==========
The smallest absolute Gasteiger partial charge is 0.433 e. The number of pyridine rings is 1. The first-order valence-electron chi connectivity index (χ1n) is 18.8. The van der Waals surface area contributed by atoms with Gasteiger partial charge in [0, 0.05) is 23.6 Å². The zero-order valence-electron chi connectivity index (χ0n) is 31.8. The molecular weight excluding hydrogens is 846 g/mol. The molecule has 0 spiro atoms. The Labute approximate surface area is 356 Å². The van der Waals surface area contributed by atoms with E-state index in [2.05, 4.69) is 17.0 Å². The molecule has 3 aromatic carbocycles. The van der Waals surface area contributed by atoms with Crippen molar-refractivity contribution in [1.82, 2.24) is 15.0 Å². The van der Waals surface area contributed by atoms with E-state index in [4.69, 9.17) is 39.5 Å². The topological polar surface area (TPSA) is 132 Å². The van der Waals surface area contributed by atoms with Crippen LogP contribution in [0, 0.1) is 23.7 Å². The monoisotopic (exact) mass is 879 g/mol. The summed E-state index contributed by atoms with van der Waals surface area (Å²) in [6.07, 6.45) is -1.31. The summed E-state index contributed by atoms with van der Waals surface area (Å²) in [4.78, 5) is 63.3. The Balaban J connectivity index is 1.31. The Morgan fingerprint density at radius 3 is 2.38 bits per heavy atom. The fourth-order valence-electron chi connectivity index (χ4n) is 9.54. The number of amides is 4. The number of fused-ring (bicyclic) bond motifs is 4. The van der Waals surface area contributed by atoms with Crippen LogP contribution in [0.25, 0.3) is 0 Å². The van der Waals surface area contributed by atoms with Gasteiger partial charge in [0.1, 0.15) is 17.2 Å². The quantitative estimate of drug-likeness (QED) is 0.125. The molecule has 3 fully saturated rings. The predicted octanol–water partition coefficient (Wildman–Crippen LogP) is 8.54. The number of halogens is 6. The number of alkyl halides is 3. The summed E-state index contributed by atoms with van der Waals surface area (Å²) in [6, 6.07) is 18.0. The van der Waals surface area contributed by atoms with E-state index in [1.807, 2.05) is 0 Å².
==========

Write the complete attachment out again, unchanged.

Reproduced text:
The smallest absolute Gasteiger partial charge is 0.433 e. The number of pyridine rings is 1. The first-order valence-electron chi connectivity index (χ1n) is 18.8. The van der Waals surface area contributed by atoms with Gasteiger partial charge in [0, 0.05) is 23.6 Å². The zero-order valence-electron chi connectivity index (χ0n) is 31.8. The molecular weight excluding hydrogens is 846 g/mol. The molecule has 0 spiro atoms. The Labute approximate surface area is 356 Å². The van der Waals surface area contributed by atoms with E-state index in [2.05, 4.69) is 17.0 Å². The molecule has 3 aromatic carbocycles. The van der Waals surface area contributed by atoms with Crippen molar-refractivity contribution in [1.82, 2.24) is 15.0 Å². The van der Waals surface area contributed by atoms with E-state index in [4.69, 9.17) is 39.5 Å². The topological polar surface area (TPSA) is 132 Å². The van der Waals surface area contributed by atoms with Crippen LogP contribution in [0, 0.1) is 23.7 Å². The monoisotopic (exact) mass is 879 g/mol. The summed E-state index contributed by atoms with van der Waals surface area (Å²) in [6.07, 6.45) is -1.31. The summed E-state index contributed by atoms with van der Waals surface area (Å²) in [4.78, 5) is 63.3. The Balaban J connectivity index is 1.31. The Morgan fingerprint density at radius 3 is 2.38 bits per heavy atom. The fourth-order valence-electron chi connectivity index (χ4n) is 9.54. The number of amides is 4. The number of fused-ring (bicyclic) bond motifs is 4. The van der Waals surface area contributed by atoms with Crippen LogP contribution in [0.25, 0.3) is 0 Å². The van der Waals surface area contributed by atoms with Gasteiger partial charge in [0.1, 0.15) is 17.2 Å². The quantitative estimate of drug-likeness (QED) is 0.125. The molecule has 3 fully saturated rings. The predicted octanol–water partition coefficient (Wildman–Crippen LogP) is 8.54. The number of halogens is 6. The number of alkyl halides is 3. The summed E-state index contributed by atoms with van der Waals surface area (Å²) in [6, 6.07) is 18.0. The van der Waals surface area contributed by atoms with E-state index in [1.807, 2.05) is 0 Å².